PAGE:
Bangladesh has blocked Facebook and some mobile messaging apps for an indefinite period, citing security reasons. However, some Internet users have bypassed the ban, raising doubts about the effectiveness of such action.
Bangladeshi authorities have blocked Facebook, Messenger, Viber, WhatsApp, Line and Tango after the country’s highest court upheld death penalties on November 18 against two top opposition leaders for crimes committed during the country's 1971 war of independence. Similar rulings have triggered deadly protests in the past.
Prime Minister Sheikh Hasina hinted at the move a week ago, citing security reasons. Confirming the ban, Sarowar Alam, an official of the nation's Internet regulatory authority BTRC said, "The government has decided to suspend the operation of six social networking platforms."
Internet users bypass ban
There was also no Internet connection in Bangladesh for more than an hour on Wednesday when the ban was implemented, according to Dyn Research site. BTRC blames a "misunderstanding" for the Internet blackout as the government directives only asked to block some specific services. However, a good number of Internet users in the country showed up on Facebook - once the Internet was restored - and posted comments informing people on how to bypass the government's ban on the social media network.
Arif R. Rahman, one of the most popular Facebook users in Bangladesh with more than 250,000 followers, wrote on the network that he had ignored the ban by using a Proxy server that showed his online location somewhere in Papua New Guinea, while he was actually in Dhaka.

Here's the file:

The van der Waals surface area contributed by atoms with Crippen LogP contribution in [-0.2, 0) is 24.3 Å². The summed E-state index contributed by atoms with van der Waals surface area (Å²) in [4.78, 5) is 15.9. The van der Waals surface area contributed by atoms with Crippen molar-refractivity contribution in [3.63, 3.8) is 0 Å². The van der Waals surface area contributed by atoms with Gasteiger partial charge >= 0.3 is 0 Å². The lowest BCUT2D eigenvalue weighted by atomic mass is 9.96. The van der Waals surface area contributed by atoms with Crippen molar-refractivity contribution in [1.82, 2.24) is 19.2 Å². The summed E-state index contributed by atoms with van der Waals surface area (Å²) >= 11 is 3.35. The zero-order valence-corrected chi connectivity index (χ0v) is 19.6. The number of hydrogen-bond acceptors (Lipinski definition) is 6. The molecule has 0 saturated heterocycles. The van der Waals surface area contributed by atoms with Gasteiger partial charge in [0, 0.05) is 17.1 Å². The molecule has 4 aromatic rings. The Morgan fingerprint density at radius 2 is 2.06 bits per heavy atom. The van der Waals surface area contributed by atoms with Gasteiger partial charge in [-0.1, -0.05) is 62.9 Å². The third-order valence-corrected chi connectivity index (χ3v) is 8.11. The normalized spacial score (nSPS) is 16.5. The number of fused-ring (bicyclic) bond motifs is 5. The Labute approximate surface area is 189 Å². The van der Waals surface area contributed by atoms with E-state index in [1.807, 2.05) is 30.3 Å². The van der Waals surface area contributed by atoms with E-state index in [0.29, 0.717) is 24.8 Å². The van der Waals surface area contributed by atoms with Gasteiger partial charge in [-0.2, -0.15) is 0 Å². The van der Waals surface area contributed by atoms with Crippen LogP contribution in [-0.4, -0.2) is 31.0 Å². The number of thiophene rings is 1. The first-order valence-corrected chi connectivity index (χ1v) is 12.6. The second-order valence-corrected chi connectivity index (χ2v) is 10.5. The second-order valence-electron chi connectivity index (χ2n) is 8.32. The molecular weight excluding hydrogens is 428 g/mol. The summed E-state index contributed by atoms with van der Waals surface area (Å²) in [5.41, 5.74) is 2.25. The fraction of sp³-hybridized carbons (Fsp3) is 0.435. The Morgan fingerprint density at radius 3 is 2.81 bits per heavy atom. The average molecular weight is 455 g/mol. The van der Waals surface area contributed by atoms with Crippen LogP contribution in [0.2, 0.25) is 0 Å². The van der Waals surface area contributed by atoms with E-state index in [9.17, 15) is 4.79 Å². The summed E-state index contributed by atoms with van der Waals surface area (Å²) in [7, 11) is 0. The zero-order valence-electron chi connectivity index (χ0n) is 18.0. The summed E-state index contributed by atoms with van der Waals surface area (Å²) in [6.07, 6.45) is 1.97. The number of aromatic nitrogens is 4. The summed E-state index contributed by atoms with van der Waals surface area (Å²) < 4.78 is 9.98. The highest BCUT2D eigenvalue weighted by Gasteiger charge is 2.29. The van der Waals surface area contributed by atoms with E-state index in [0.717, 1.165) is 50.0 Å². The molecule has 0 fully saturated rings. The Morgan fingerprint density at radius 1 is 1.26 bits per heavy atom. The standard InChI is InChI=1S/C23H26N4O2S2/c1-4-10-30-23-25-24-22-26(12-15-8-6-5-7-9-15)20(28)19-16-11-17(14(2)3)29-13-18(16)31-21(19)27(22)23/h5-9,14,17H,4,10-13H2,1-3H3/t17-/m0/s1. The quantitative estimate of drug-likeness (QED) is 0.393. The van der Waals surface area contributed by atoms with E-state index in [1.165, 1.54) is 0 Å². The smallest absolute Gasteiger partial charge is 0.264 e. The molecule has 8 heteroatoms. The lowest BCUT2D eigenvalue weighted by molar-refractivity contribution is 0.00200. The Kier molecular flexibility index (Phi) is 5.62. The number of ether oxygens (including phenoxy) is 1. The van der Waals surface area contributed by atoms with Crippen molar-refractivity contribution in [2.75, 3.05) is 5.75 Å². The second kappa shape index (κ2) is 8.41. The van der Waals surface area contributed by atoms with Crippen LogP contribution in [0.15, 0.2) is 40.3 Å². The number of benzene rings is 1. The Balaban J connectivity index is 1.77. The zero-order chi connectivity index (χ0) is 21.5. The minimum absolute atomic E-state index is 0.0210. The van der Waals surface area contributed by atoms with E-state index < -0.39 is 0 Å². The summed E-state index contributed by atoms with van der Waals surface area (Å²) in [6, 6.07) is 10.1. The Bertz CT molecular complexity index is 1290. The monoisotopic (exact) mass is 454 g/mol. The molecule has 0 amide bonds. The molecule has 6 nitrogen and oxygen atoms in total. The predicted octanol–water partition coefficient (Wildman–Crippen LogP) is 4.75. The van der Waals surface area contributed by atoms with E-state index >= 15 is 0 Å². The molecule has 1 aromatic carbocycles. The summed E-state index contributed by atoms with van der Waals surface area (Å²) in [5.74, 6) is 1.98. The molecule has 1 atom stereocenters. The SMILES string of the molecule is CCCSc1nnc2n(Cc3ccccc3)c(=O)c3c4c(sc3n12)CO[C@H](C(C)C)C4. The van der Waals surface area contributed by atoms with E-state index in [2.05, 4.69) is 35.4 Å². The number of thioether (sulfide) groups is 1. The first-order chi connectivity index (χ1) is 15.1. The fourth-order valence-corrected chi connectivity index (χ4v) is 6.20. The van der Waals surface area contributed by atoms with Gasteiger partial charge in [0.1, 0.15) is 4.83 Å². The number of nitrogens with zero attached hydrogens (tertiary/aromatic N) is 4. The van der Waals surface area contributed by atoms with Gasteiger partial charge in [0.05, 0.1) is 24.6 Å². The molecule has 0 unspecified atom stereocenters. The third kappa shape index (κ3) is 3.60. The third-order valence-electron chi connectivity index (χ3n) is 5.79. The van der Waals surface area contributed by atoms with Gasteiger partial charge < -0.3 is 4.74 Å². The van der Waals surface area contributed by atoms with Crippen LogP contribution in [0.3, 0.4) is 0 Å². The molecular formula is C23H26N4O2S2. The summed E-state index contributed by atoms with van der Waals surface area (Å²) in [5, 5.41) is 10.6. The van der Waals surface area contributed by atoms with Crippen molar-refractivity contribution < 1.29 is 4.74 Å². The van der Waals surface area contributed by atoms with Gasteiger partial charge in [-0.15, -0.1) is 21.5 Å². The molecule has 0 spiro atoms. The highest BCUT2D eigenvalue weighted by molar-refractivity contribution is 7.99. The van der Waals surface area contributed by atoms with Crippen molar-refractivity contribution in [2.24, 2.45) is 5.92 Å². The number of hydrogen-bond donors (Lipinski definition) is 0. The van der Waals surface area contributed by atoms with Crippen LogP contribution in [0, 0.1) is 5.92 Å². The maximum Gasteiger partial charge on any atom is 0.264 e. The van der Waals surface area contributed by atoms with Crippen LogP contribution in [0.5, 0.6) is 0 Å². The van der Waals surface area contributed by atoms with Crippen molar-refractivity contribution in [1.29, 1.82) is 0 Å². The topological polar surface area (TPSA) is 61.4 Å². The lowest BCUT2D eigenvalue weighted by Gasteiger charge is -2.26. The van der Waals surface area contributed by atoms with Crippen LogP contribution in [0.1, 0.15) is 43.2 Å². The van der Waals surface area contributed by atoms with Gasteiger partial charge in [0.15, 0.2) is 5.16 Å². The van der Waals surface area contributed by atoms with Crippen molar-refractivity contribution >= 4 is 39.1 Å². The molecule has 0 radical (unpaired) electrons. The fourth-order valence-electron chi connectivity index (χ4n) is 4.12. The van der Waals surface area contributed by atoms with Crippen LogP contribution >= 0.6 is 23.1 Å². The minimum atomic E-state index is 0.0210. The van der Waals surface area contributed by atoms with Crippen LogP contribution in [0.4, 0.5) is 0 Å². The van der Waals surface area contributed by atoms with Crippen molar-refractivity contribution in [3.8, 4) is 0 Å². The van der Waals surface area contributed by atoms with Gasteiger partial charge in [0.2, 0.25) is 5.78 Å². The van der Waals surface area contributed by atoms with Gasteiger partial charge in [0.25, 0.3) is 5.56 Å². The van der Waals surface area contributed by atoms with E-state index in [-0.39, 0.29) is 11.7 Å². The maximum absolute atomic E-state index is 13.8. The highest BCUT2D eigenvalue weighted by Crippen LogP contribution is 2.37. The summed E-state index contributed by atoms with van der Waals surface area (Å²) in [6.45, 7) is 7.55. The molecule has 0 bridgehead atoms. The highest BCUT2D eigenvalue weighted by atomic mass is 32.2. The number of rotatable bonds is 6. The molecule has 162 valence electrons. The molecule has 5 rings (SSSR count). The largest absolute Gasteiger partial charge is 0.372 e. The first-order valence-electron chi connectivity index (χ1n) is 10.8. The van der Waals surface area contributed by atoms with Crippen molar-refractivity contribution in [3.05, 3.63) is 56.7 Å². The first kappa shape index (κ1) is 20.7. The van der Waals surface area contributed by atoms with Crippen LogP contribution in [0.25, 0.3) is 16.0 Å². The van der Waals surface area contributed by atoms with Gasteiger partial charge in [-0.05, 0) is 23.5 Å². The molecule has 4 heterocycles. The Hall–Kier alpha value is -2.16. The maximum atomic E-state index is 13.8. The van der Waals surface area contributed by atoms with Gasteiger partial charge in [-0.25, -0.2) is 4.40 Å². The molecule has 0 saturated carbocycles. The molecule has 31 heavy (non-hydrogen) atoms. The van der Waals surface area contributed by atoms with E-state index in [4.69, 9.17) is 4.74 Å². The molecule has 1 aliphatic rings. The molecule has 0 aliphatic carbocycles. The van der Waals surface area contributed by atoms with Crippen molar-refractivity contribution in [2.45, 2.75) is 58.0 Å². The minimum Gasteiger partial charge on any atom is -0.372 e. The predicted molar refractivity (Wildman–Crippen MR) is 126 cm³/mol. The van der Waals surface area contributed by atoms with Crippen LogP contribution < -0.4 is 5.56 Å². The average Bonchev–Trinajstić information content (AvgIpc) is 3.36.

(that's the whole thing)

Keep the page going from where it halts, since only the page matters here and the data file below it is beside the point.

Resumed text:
Sumon Ahmed Sabir, an online security expert based in Dhaka told DW that, "Technically, it's impossible to completely block anything on the Internet. There are hundreds of back doors available to access blocked content."
He said it's quite natural for some tech-savvy people to find ways to use Facebook or make calls via Viber or Tango, even though they are currently blocked in Bangladesh. "But the apps remain blocked to a large number of Internet users who don't know how to bypass the ban," Sabir added.
But perhaps more surprising is the fact that Zunaid Ahmed Palak, Bangladesh's State Minister for Information and Communication Technology, posted a picture on his official Facebook profile on Thursday from an event in Dhaka, despite the ban being in place. The country's ruling party's official Facebook page has also been updated a couple of times in the past two days.
How effective are such bans?
In recent months, Bangladesh has seen a number of attacks on secularist bloggers, publishers and foreign nationals carried out by suspected religious fundamentalists. Four atheist bloggers have been killed for their writings criticizing Islam. A few days ago, "Islamic State" claimed responsibility for the killing of two foreigners in the country. Given these developments, blocking Facebook and some apps won't help improve the security situation, say online security experts.
Almas Zaman, a cyber-security expert who has worked with the police, told DW he thought blocking Facebook and other apps "is a completely poor solution to address security concerns."
"Anyone can access those online services with a Proxy or Virtual Private Network (VPN) installed even on their phones," he wrote from Dhaka.
'Proper surveillance' needed
But Zaman also pointed out that Bangladesh doesn't have an effective online surveillance system. There is also a lack of skilled manpower in the regulatory authorities. As a result, online surveillance has remained as a huge challenge for the country, he said.
"A firewall on the Internet Gateway can be an effective way of monitoring the online activities of suspected terrorists, and can ensure control in smart way," Zaman added.
Sumon Ahmed Sabir, on the other hand, thinks the government needs to put more emphasis on its offline initiatives to curb terrorism. He said, "They must look for the root causes that motivate a large number of people to get involved in the wrong activities."
Bangladesh blocked Facebook and YouTube for a week in June 2010 after a group of people uploaded controversial images that hurt the religious sentiments of the Muslims. Earlier this year, the authorities banned some mobile apps including Viber and WhatsApp for four days, also citing security reasons.